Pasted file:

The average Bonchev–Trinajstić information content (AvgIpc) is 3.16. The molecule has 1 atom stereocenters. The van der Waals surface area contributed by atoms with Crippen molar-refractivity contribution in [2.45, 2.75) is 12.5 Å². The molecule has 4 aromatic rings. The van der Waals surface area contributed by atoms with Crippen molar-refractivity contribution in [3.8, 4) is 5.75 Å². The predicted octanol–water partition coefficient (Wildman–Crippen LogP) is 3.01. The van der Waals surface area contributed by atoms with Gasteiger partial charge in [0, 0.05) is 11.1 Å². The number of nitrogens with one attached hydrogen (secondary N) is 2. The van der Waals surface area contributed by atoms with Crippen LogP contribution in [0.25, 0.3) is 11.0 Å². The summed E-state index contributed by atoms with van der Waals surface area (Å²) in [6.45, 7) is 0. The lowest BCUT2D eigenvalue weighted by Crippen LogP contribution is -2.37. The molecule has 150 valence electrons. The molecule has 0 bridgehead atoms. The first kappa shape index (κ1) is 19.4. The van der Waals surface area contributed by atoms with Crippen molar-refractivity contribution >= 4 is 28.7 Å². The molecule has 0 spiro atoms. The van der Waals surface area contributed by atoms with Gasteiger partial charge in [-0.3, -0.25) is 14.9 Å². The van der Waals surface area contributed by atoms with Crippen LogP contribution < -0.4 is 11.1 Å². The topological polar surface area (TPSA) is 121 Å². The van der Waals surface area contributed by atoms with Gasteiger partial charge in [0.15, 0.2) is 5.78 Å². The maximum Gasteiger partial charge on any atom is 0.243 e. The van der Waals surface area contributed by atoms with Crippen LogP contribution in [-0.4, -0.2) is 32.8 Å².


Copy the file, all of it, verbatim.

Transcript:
The average Bonchev–Trinajstić information content (AvgIpc) is 3.16. The molecule has 1 atom stereocenters. The van der Waals surface area contributed by atoms with Crippen molar-refractivity contribution in [2.45, 2.75) is 12.5 Å². The molecule has 4 aromatic rings. The van der Waals surface area contributed by atoms with Crippen molar-refractivity contribution in [3.8, 4) is 5.75 Å². The predicted octanol–water partition coefficient (Wildman–Crippen LogP) is 3.01. The van der Waals surface area contributed by atoms with Gasteiger partial charge in [0, 0.05) is 11.1 Å². The number of nitrogens with one attached hydrogen (secondary N) is 2. The van der Waals surface area contributed by atoms with Crippen LogP contribution in [0.25, 0.3) is 11.0 Å². The summed E-state index contributed by atoms with van der Waals surface area (Å²) in [6.45, 7) is 0. The lowest BCUT2D eigenvalue weighted by Crippen LogP contribution is -2.37. The molecule has 150 valence electrons. The molecule has 0 bridgehead atoms. The first kappa shape index (κ1) is 19.4. The van der Waals surface area contributed by atoms with Crippen molar-refractivity contribution >= 4 is 28.7 Å². The molecule has 0 spiro atoms. The van der Waals surface area contributed by atoms with Gasteiger partial charge in [-0.3, -0.25) is 14.9 Å². The van der Waals surface area contributed by atoms with Crippen LogP contribution < -0.4 is 11.1 Å². The topological polar surface area (TPSA) is 121 Å². The van der Waals surface area contributed by atoms with Gasteiger partial charge in [0.15, 0.2) is 5.78 Å². The maximum Gasteiger partial charge on any atom is 0.243 e. The van der Waals surface area contributed by atoms with Crippen LogP contribution in [-0.4, -0.2) is 32.8 Å².